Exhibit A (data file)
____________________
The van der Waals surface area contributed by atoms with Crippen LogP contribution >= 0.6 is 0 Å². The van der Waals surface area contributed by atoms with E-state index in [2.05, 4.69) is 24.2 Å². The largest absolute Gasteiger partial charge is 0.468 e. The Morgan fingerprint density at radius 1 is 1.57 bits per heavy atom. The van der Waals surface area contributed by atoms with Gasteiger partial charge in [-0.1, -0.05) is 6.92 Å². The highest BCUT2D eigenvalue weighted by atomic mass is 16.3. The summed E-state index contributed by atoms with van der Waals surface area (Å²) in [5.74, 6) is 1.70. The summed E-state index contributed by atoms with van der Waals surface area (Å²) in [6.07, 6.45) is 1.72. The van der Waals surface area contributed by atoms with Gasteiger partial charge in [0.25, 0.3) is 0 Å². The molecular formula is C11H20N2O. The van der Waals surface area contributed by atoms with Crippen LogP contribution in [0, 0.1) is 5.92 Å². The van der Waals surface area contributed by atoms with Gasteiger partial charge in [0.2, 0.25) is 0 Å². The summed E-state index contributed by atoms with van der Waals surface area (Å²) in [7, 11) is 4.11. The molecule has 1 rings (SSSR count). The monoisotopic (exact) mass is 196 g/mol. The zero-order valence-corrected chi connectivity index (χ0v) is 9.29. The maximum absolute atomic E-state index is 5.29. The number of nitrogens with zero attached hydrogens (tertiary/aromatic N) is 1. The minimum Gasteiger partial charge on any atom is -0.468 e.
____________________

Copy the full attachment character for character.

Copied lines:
The van der Waals surface area contributed by atoms with Crippen LogP contribution >= 0.6 is 0 Å². The van der Waals surface area contributed by atoms with E-state index in [2.05, 4.69) is 24.2 Å². The largest absolute Gasteiger partial charge is 0.468 e. The Morgan fingerprint density at radius 1 is 1.57 bits per heavy atom. The van der Waals surface area contributed by atoms with Gasteiger partial charge in [-0.1, -0.05) is 6.92 Å². The highest BCUT2D eigenvalue weighted by atomic mass is 16.3. The summed E-state index contributed by atoms with van der Waals surface area (Å²) in [5.74, 6) is 1.70. The summed E-state index contributed by atoms with van der Waals surface area (Å²) in [6.07, 6.45) is 1.72. The van der Waals surface area contributed by atoms with Gasteiger partial charge in [0.25, 0.3) is 0 Å². The molecular formula is C11H20N2O. The van der Waals surface area contributed by atoms with Crippen LogP contribution in [0, 0.1) is 5.92 Å². The van der Waals surface area contributed by atoms with Gasteiger partial charge in [0.2, 0.25) is 0 Å². The summed E-state index contributed by atoms with van der Waals surface area (Å²) in [7, 11) is 4.11. The molecule has 1 rings (SSSR count). The monoisotopic (exact) mass is 196 g/mol. The zero-order valence-corrected chi connectivity index (χ0v) is 9.29. The maximum absolute atomic E-state index is 5.29. The number of nitrogens with zero attached hydrogens (tertiary/aromatic N) is 1. The minimum Gasteiger partial charge on any atom is -0.468 e.